Filing 16

ORDER GRANTING 7 Motion to Dismiss for Failure to State a Claim; GRANTING 9 Motion to Dismiss for Failure to State a Claim; and GRANTING 10 Motion to Dismiss Complaint. This case is dismissed without prejudice. Ordered by US DISTRICT JUDGE MARC THOMAS TREADWELL on 6/14/2017. (tlh)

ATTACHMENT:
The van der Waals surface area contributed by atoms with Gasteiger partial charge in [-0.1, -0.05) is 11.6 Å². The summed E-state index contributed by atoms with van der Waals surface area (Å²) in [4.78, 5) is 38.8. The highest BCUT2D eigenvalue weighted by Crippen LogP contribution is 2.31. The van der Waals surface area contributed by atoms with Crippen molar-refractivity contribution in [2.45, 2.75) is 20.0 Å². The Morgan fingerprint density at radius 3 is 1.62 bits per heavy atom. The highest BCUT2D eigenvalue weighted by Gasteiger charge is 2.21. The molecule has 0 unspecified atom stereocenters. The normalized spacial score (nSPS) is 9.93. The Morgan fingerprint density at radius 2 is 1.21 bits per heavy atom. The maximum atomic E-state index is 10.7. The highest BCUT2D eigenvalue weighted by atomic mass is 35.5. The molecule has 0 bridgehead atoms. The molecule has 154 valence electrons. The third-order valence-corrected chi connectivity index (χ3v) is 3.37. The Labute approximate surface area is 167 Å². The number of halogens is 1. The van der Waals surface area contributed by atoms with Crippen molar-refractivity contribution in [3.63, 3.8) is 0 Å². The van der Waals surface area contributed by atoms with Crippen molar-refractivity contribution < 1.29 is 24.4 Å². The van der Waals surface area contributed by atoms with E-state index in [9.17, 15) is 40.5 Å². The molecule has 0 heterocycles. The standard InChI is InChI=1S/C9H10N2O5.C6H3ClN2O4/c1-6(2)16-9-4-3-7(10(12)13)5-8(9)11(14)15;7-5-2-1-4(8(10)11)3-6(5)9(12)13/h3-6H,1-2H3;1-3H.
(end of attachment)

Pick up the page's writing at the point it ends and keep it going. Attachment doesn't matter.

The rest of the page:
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IN THE UNITED STATES DISTRICT COURT FOR THE MIDDLE DISTRICT OF GEORGIA MACON DIVISION BOBBY MALONE, Plaintiff, v. WARNER ROBINS POLICE DEPARTMENT, et al., Defendants. ) ) ) ) ) ) ) ) ) ) ) CIVIL ACTION NO. 5:17-CV-178 (MTT) ORDER On May 8, 2017, Plaintiff Bobby Malone filed a complaint seeking monetary relief and asserting claims “pursuant to 42 U.S.C. SS 1983 and 1988 and the First, Fourth, Fifth, Eighth, and Fourteenth Amendments to the Constitution of the United States,” and asserting “theft, fraud, conspiracy, negligence, and gross negligence under the laws of the State of Georgia.” Doc. 1 at 3, 7. Malone is suing regarding a $150,000 deposit allegedly made “[o]n the morning of May 13, 1976” into the bank account of B.L.M. Construction Co., which he owned, at First National Bank of Houston County, N.A., predecessor in interest to Bank South, Nations Bank, and, thereby, Defendant Synovus – CB&T Bank (the “Bank”). Id. at 4. According to Malone, the amount was not credited to his account. Id. Malone allegedly filed complaints with federal officials, but ceased when the Bank threatened to call several business loans. Id. at 5. Accordingly, Malone waited to take further action until he had closed all his other accounts with the Bank. Id. Apparently this was accomplished by July 24, 1990, when he “presented a check in the amount of $150,000.00 on the B.L.M. Construction Co.[] account.” Id. He was informed that “the account had been closed,” and he accordingly “went to the Warner Robins Police Department and filed an incident report with the Chief of Police concerning alleged theft of funds.” Id. The police did not investigate the report. Id. On July 12, 1994, Malone tried this again, and was informed on July 15, 1994 that there was no such account at the Bank. Id. Malone filed another incident report, this time with the Houston County Sherriff’s Department, with the same result. Id. at 5. On March 22, 1995, Malone “obtained legal service of a local attorney to investigate the legality of Bank South . . . action or lack of action concerning the theft of funds, fraud, and conspiracy involving the Warner Robins Police Department and the Houston County Sheriff’s Department.” Id. And on August 24, 1995, Malone “caused a written verified Notice of Claim to be filed with and served upon the proper defendants pursuant to the statute in such cases made and provided,” and “more than 30 days have elapsed since the service of such Notice of Claim, and adjustment or payment thereof has been neglected or refused.” Id. at 7. There, on August 24, 1995, with Malone’s Notice of Claim, this strange tale ends. At least until this May—nearly twenty-two years later—when Malone filed this case. The Defendants have, unsurprisingly, moved to dismiss on the ground that Malone’s claims are barred by the statute of limitations. Docs. 7, 9, 10. In addition, the Court ordered Malone to show cause why his complaint should not be dismissed because of the statute of limitations. Doc. 8 at 2. Malone responded: “My bank account . . . [and] Civil Rights [do] not have a statute of limitations.” Doc. 12 at 2; see also Docs. 13; 14; 15. This statement is incorrect. See Wallace v. Kato, 549 U.S. 384, 387 (2007) (“Section 1983 provides a federal cause of action, but in several respects relevant here federal law looks to the law of the State in which the cause of action arose. This is so for the length of the statute of limitations: It is that which the State provides for personalinjury torts.”); Johnson v. Ry. Exp. Agency, Inc., 421 U.S. 454, 462 (1975) (explaining that where “there is no specifically stated or otherwise relevant federal statute of limitations for a [civil rights] action . . . , the controlling period would ordinarily be the most appropriate one provided by state law”). “[T]he proper limitations period for all - 2 -    section 1983 claims in Georgia is the two year period set forth in O.C.G.A. § 9-3-33 for personal injuries.” Williams v. City of Atl., 794 F.2d 624, 626 (11th Cir. 1986). Malone’s state law claims are subject to either a two or four year statute of limitations. O.C.G.A. §§ 9-3-32 (two year statute of limitations on personal injury claims); 9-3-33 (four year statute of limitations on actions regarding personal property). Malone’s claims are accordingly barred by the statute of limitations. The Defendants’ motions (Docs. 7, 9, 10) and GRANTED, and this case is DISMISSED without prejudice.1 SO ORDERED, this 14th day of June, 2017. S/ Marc T. Treadwell MARC T. TREADWELL, JUDGE UNITED STATES DISTRICT COURT                                                                1 “A statute of limitations bar is an affirmative defense, and plaintiffs are not required to negate an affirmative defense in their complaint. . . . [A] Rule 12(b)(6) dismissal on statute of limitations grounds is appropriate only if it is apparent from the face of the complaint that the claim is time-barred.” La Grasta v. First Union Sec., Inc., 358 F.3d 840, 845 (11th Cir. 2004) (quotation marks, original alterations, and citations omitted); see also Douglas v. Yates, 535 F.3d 1316, 1321 (11th Cir. 2008) The Court acknowledges possible tension between Eleventh Circuit authority addressing when a complaint can be dismissed on the basis of an affirmative defense and Iqbal and Twombly. See, e.g., Sarris v. Underwood (In re Underwood), 2013 WL 4874341, *3 (Bankr. N.D. Ala.); compare Tello v. Dean Witter Reynolds, 410 F.3d 1275, 1288 n.13 (11th Cir. 2005), abrogated on other grounds by Merck & Co., Inc. v. Reynolds, 559 U.S. 633 (2010), as recognized by Walter v. Avellino, 565 F. App’x 464 (11th Cir. 2014), with Twombly, 550 U.S. 544. Tello states: “[a]t the motion-to-dismiss stage, a complaint may be dismissed on the basis of a statute-of-limitations defense only if it appears beyond a doubt that [the plaintiff] can prove no set of facts that toll the statute.” 410 F.3d at 1288 n.13 (quotation marks and citation omitted) (citing Conley v. Gibson, 355 U.S. 41, 45-46 (1957)). However, in Twombly, the Supreme Court concluded that a complaint must “state a claim to relief that is plausible on its face,” refining Conley’s “prove no set of facts” standard. 550 U.S. at 570. Subsequently, in two unreported decisions, the Eleventh Circuit quoted Tello for the proposition that a complaint is barred by the statute of limitations only if it appears beyond a doubt that the plaintiff “can prove no set of facts” negating its application. Lindley v. City of Birmingham, 515 F. App’x 813, 815 (11th Cir. 2013); Sec’y of Labor v. Labbe, 319 F. App’x 761, 764 (11th Cir. 2008). To the extent there is any tension between Eleventh Circuit authority and Iqbal and Twombly, it is not relevant here. Malone’s complaint raises decades-old claims. The Court gave Malone an opportunity to show cause why his complaint should not be dismissed, but his sole response was that no statute of limitations is applicable, which is patently wrong. - 3 -